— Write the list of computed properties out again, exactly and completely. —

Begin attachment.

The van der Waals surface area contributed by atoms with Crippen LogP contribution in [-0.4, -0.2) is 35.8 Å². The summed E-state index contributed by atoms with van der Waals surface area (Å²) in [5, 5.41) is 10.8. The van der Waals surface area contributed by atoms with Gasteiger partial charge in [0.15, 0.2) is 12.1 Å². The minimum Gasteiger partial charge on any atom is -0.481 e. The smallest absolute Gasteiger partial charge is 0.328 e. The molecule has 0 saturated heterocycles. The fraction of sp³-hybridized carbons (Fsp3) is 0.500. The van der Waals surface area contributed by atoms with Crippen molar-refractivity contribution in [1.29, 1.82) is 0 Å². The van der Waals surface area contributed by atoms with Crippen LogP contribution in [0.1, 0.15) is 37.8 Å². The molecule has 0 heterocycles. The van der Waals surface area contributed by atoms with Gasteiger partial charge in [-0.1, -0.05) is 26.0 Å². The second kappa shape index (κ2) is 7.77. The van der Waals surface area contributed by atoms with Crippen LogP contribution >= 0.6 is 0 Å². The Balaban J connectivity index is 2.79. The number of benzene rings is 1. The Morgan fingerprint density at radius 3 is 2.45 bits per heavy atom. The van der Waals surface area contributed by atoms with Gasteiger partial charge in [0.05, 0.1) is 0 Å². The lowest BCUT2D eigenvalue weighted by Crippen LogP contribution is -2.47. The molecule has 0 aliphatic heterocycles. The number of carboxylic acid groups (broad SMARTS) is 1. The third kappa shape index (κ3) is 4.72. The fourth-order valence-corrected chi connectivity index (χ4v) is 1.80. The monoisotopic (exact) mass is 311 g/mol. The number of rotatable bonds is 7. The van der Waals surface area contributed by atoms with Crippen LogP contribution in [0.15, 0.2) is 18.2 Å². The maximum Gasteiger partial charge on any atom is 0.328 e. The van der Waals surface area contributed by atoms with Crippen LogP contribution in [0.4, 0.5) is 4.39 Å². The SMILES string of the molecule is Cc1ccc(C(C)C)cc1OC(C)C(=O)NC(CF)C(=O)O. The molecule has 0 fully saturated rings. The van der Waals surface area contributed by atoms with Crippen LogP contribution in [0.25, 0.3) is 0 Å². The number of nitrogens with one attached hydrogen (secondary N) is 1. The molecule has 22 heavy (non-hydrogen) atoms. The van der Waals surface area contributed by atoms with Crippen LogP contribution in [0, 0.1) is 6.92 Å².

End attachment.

The van der Waals surface area contributed by atoms with Crippen LogP contribution in [-0.4, -0.2) is 35.8 Å². The summed E-state index contributed by atoms with van der Waals surface area (Å²) in [5, 5.41) is 10.8. The van der Waals surface area contributed by atoms with Gasteiger partial charge in [0.15, 0.2) is 12.1 Å². The minimum Gasteiger partial charge on any atom is -0.481 e. The smallest absolute Gasteiger partial charge is 0.328 e. The molecule has 0 saturated heterocycles. The fraction of sp³-hybridized carbons (Fsp3) is 0.500. The van der Waals surface area contributed by atoms with Crippen molar-refractivity contribution in [1.29, 1.82) is 0 Å². The van der Waals surface area contributed by atoms with Crippen LogP contribution in [0.1, 0.15) is 37.8 Å². The molecule has 0 heterocycles. The van der Waals surface area contributed by atoms with Gasteiger partial charge in [-0.1, -0.05) is 26.0 Å². The second kappa shape index (κ2) is 7.77. The van der Waals surface area contributed by atoms with Crippen LogP contribution >= 0.6 is 0 Å². The Balaban J connectivity index is 2.79. The number of benzene rings is 1. The Morgan fingerprint density at radius 3 is 2.45 bits per heavy atom. The van der Waals surface area contributed by atoms with Gasteiger partial charge in [0.05, 0.1) is 0 Å². The lowest BCUT2D eigenvalue weighted by Crippen LogP contribution is -2.47. The molecule has 0 aliphatic heterocycles. The number of carboxylic acid groups (broad SMARTS) is 1. The third kappa shape index (κ3) is 4.72. The fourth-order valence-corrected chi connectivity index (χ4v) is 1.80. The monoisotopic (exact) mass is 311 g/mol. The number of rotatable bonds is 7. The van der Waals surface area contributed by atoms with Crippen LogP contribution in [0.15, 0.2) is 18.2 Å². The maximum Gasteiger partial charge on any atom is 0.328 e. The van der Waals surface area contributed by atoms with Crippen LogP contribution in [0.4, 0.5) is 4.39 Å². The SMILES string of the molecule is Cc1ccc(C(C)C)cc1OC(C)C(=O)NC(CF)C(=O)O. The molecule has 0 fully saturated rings. The van der Waals surface area contributed by atoms with Crippen LogP contribution in [0.25, 0.3) is 0 Å². The number of nitrogens with one attached hydrogen (secondary N) is 1. The molecule has 22 heavy (non-hydrogen) atoms. The van der Waals surface area contributed by atoms with Crippen LogP contribution in [0, 0.1) is 6.92 Å².